NRPA, with support from the Walmart Foundation, awarded $1.5 million to 27 park and recreation agencies in 2019 — 17 in an innovation cohort and 10 in a rural cohort — through the Increasing Access to Healthy Meals at Parks grant. Funding for the innovation cohort supports innovative strategies to:
- Address transportation barriers by leveraging local assets and piloting innovative models
- Start or expand farmers markets or community-supported agriculture programs at park and recreation sites
- Start or expand intergenerational meal programs at park and recreation sites
- Support child nutrition meal programs
During the summer, NRPA staff visited three agencies that received innovation cohort funding to see these strategies in action.
Transportation Assistance Saves the Day
It’s 7:50 a.m. on a July weekday in North Little Rock, Arkansas, when Nystaucia Lane and her three children, Alyssa, Jaiden and Nolan, head for the bus stop. This is the first leg of their new summer morning commute using Rock Region METRO summer passes. From start to finish, their journey takes nearly an hour, but it’s an hour Lane is grateful for and that wouldn’t be possible without the Be Mighty METRO program.
This citywide transportation initiative, launched through a cross-sector partnership between the Central Arkansas Library System (CALS) and Rock Region METRO, with support from the Little Rock Parks and Recreation Department, fills the summertime gap in private or public transportation. This can mean the difference between kids having access to enough food, staying active and continuing to stay engaged with each other and their mentors.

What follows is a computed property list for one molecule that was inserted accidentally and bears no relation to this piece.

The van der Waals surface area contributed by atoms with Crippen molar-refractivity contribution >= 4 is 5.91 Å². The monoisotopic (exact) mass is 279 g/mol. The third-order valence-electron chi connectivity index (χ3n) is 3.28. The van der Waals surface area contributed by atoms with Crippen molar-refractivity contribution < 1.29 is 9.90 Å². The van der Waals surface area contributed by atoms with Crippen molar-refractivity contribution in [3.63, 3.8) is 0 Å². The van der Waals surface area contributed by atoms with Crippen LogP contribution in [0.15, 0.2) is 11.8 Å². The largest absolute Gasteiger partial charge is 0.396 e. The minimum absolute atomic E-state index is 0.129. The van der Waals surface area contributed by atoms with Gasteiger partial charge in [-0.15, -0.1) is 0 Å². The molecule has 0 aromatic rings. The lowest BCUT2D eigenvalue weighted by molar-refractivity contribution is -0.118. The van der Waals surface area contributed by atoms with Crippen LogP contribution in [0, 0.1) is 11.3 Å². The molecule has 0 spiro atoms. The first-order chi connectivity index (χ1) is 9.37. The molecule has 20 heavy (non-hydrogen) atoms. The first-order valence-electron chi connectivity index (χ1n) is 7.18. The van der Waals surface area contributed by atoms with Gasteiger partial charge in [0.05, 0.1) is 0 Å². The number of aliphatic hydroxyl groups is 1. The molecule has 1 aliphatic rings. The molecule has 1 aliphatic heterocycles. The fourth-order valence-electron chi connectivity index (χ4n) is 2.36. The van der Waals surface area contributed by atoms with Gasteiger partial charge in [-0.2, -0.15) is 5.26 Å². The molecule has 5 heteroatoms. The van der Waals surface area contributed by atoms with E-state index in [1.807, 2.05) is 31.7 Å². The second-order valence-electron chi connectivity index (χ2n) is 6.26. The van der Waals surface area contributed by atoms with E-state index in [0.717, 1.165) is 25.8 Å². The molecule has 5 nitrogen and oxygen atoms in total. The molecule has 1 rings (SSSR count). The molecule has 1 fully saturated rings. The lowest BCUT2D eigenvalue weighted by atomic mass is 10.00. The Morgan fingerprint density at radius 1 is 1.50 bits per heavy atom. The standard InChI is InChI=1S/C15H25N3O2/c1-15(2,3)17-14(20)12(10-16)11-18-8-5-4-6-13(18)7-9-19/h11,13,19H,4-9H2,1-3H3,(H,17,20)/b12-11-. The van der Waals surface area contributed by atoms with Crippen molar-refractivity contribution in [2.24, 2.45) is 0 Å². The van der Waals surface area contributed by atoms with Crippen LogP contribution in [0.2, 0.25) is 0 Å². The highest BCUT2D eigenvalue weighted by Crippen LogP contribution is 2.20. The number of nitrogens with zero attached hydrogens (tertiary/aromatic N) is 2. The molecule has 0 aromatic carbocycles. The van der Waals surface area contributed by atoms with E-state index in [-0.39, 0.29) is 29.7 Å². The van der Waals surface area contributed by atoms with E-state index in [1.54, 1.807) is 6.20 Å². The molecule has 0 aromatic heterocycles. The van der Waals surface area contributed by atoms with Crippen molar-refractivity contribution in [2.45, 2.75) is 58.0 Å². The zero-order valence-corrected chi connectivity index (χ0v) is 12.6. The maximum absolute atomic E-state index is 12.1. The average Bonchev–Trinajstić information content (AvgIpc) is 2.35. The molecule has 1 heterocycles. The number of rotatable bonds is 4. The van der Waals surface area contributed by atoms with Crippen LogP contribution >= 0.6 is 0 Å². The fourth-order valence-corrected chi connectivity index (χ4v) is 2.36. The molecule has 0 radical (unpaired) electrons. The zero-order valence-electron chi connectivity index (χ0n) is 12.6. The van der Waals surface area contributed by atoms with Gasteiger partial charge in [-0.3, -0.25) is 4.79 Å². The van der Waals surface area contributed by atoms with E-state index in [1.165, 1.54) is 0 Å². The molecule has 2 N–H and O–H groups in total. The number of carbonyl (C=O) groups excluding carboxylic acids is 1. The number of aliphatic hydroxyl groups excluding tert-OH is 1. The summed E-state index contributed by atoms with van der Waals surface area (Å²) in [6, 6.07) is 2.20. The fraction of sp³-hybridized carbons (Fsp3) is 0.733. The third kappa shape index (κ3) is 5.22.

Youth Learn the Importance of Healthy Foods
In July, pint-sized guests gathered for a Teddy Bear Tea Party at the Glades Community Garden in Berea, Kentucky. Here, youth in the Berea Kids Eat summer program, an offshoot of Grow Appalachia, snack on fresh berries and zucchini bread, while drinking tea made from herbs picked from the garden. The garden offers a safe sanctuary for kids not only to enjoy their summer mornings, but also to learn about where food comes from, how pollinators contribute and how to use what they harvest.
Each month, a special junior market, held during the weekly Saturday Berea Farmers Market, provides the kids with a space to sell the fruits, veggies and flowers harvested from Glades and the nearby Berea Urban Farm. And thanks to the Increasing Access to Healthy Foods grant, the junior market now has a mobile cart to display the fresh produce for sale, local summer meal sites have increased and community wellness goals have been exceeded.
Generations Connect Through Healthy Foods
Even in the picturesque city of Burlington, Vermont, residents experience ongoing challenges with food insecurity and social isolation. But, the Burlington Department of Parks, Recreation and Waterfront (BPRW) has been working to change this narrative by providing healthy meals to school-aged children and older adults year-round.
By collaborating with organizations such as the Burlington School Food Project, Burlington Housing Authority and Age Well VT, BPRW has expanded its recreation and nutrition drop-in program. The Increasing Access to Healthy Foods funding has enabled the city to expand the summer meal program in three of Burlington’s subsidized family developments and to open a meal site at the Andy A DOG Williams Skatepark and a dinner site at Roosevelt Park.
BPRW also provides opportunities for children and older adults to connect and engage in mutually beneficial activities. Throughout the summer, these intergenerational activities included berry-picking, field trips to community gardens, smoothie making using local produce and cooking/baking demonstrations.
Learn more about these Increasing Access to Healthy Meals at Parks grant projects:
Jennifer Fulcher-Nguyen is NRPA's Communications Manager.